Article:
The members of a task force from the Professional Insurance Agents Association of Pennsylvania, Maryland and Delaware recently met with representatives from all three state insurance departments, and urged that rules be adopted to protect policyholders from the increasingly widespread use of “credit scoring.”
Insurance companies now frequently use credit scores to make underwriting decisions. The method is similar to the banking practice of adding or subtracting “points,” based on events like late or on-time payments to rate applicants suitability for loans.
“The practice is built on the assertion that there is a strong correlation between credit history and likelihood of a loss,” stated William E. Liebig, Chairman of the task force. He added that “Unfortunately, as credit scoring use has become widespread in automobile and homeowners insurance, many deficiencies and questions have surfaced, including how credit scoring practices are regulated.”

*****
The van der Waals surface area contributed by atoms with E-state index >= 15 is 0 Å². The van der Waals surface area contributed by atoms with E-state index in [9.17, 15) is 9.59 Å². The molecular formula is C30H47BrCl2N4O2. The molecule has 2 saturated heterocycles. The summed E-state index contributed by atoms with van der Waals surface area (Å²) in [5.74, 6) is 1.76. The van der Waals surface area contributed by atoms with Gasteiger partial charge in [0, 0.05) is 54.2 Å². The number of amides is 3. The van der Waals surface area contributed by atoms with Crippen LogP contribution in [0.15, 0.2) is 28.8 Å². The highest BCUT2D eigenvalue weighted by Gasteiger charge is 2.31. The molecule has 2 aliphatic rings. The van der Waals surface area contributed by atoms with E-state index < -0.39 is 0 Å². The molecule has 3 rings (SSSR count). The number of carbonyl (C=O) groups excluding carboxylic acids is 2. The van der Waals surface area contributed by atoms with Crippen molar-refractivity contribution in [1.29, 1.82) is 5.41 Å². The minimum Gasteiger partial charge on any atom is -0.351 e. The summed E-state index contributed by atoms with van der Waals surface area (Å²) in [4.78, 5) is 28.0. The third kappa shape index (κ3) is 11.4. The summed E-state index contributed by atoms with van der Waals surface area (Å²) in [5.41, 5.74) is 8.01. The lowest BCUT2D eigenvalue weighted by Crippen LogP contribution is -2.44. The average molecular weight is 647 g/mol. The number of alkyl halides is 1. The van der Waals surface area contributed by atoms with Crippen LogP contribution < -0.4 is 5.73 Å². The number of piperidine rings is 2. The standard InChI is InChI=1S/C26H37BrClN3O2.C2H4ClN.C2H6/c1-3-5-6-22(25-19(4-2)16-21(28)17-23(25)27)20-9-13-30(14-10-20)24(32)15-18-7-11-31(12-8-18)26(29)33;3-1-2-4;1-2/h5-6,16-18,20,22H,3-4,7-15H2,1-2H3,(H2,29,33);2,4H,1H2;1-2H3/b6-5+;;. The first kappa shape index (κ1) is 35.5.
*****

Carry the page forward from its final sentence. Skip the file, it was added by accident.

Focusing on the marketplace from an independent agent’s perspective in serving policyholder needs, the task force examined steps that should be taken to assure that practices are fair and balanced. It concluded that certain actions should be considered to protect policyholders and
recommended the following:
— Asking lawmakers to prohibit the use of credit scoring as the sole factor in underwriting insurance.
— Asking companies to provide full disclosure when they use credit scoring in underwriting.[And to disclose any surcharge due to a poor credit score on the policy itself]
— Suggesting that, when a credit score raises premiums, that the credit score be automatically rerun every year to see if a consumer qualifies for a better rate.
— Educate both agents and consumers about credit scoring.
“Our members are telling us that the three quarters of their automobile and homeowners policies are being written today using credit scoring,” Liebig stated. “It’s unfair both to consumers and to agents to allow the current situation to continue to exist.”
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